Incorporation vs .com vs TM--Business and Brand
Updated: Mar 8, 2020
What is the difference among incorporating, registering a domain name, and registering a trademark?
Often business owners will confuse the fact that they have incorporated or registered their domain name for protecting their brand. While all three are related to protecting one’s business. They are not the same thing and serve different functions within one’s business. So, what is the difference?
Incorporating your business means that you are creating a separate legal entity for your business to reside. Incorporating separates the business’ assets from that of the owner’s personal assets. What does that mean in real life? It means that if someone sues your business, if you have incorporated and maintain separate accounts for your business, they cannot also sue you personally. So, it is a limit to how far someone can go when suing another business. When incorporating, it is important to speak with an attorney or accountant as they can advise you on the best way to incorporate so get the most favorable tax treatment for your business.
I think most of us know what domain registration means, however just in case. Domain registration is when a business registers a unique website name to identify specific IP addresses associated with that name and business. Your domain name is your virtual storefront if you sell products; it is your virtual office is you service clients.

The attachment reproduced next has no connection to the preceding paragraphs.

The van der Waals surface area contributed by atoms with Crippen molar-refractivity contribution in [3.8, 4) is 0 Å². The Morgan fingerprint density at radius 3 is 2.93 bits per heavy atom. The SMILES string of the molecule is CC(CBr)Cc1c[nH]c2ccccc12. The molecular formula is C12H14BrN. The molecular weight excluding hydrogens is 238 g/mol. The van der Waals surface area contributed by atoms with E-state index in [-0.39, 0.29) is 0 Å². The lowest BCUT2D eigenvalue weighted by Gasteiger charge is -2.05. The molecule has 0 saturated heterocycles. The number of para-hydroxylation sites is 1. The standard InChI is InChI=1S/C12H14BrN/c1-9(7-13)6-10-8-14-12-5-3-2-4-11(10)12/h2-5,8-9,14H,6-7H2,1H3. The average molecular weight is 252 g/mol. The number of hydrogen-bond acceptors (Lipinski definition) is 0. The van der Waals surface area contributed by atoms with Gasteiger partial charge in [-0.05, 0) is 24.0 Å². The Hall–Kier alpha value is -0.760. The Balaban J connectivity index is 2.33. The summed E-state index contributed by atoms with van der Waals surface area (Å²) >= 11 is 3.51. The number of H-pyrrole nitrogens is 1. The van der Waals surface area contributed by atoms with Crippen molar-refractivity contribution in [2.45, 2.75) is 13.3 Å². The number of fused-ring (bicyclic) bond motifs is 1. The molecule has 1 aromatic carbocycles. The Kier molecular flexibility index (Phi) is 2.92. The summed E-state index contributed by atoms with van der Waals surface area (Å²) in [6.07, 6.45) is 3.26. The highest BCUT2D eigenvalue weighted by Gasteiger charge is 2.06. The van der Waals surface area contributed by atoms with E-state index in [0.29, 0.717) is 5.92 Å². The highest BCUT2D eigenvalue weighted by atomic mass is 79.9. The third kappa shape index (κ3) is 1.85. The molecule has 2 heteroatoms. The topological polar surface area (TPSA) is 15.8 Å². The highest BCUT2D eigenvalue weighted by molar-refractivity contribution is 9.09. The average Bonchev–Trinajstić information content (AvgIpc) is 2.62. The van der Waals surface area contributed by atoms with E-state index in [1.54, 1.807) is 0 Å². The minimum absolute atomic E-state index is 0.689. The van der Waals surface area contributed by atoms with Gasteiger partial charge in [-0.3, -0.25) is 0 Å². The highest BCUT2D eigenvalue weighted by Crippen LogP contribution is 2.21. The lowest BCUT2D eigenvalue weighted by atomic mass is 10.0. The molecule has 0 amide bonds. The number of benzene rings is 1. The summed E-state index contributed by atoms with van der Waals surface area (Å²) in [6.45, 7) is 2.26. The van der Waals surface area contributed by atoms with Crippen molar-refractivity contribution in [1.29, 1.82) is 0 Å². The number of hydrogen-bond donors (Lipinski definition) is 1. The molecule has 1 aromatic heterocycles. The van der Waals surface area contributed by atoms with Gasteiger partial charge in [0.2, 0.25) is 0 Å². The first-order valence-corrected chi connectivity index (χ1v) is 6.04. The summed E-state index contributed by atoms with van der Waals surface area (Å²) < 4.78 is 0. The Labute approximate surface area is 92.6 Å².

Trademark registration is the process of registering a business’s name or logo or other source identifiers that the business uses consistently and continuously to signal their brand. Registering your trademark in the federal system know as the US Patent and Trademark Office, protects your mark throughout the United States. There are many times that businesses begin operating under a certain name only to find out that there is another company that is using that name as their brand. Usually this is discovered through receiving a cease and desist.
If you own a business, most likely all of these are necessary for you to adequately protect your business. So, don’t mistakenly think that if you have done one, the other two are not essential or important.
Remember the only question that goes unanswered is the one that never gets asked!